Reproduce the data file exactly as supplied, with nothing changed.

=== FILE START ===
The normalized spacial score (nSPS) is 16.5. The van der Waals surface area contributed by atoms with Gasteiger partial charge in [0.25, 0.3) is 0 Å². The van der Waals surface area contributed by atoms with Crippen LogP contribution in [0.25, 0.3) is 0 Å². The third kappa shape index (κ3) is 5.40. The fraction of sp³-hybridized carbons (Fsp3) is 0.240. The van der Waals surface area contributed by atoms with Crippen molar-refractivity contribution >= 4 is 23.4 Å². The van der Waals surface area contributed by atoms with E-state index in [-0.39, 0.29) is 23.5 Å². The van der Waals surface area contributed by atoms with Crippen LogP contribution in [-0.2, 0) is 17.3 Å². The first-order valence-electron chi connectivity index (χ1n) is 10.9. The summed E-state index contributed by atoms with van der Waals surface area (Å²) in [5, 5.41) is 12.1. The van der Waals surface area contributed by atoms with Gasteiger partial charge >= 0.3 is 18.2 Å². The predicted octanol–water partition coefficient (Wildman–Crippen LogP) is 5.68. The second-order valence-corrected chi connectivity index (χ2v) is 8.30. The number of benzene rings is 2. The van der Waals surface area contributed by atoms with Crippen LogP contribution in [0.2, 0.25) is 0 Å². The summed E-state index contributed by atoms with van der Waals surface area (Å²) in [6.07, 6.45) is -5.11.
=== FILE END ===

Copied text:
The normalized spacial score (nSPS) is 16.5. The van der Waals surface area contributed by atoms with Gasteiger partial charge in [0.25, 0.3) is 0 Å². The van der Waals surface area contributed by atoms with Crippen LogP contribution in [0.25, 0.3) is 0 Å². The third kappa shape index (κ3) is 5.40. The fraction of sp³-hybridized carbons (Fsp3) is 0.240. The van der Waals surface area contributed by atoms with Crippen molar-refractivity contribution >= 4 is 23.4 Å². The van der Waals surface area contributed by atoms with E-state index in [-0.39, 0.29) is 23.5 Å². The van der Waals surface area contributed by atoms with Crippen LogP contribution in [-0.2, 0) is 17.3 Å². The first-order valence-electron chi connectivity index (χ1n) is 10.9. The summed E-state index contributed by atoms with van der Waals surface area (Å²) in [5, 5.41) is 12.1. The van der Waals surface area contributed by atoms with Gasteiger partial charge >= 0.3 is 18.2 Å². The predicted octanol–water partition coefficient (Wildman–Crippen LogP) is 5.68. The second-order valence-corrected chi connectivity index (χ2v) is 8.30. The number of benzene rings is 2. The van der Waals surface area contributed by atoms with Crippen LogP contribution in [0.2, 0.25) is 0 Å². The summed E-state index contributed by atoms with van der Waals surface area (Å²) in [6.07, 6.45) is -5.11.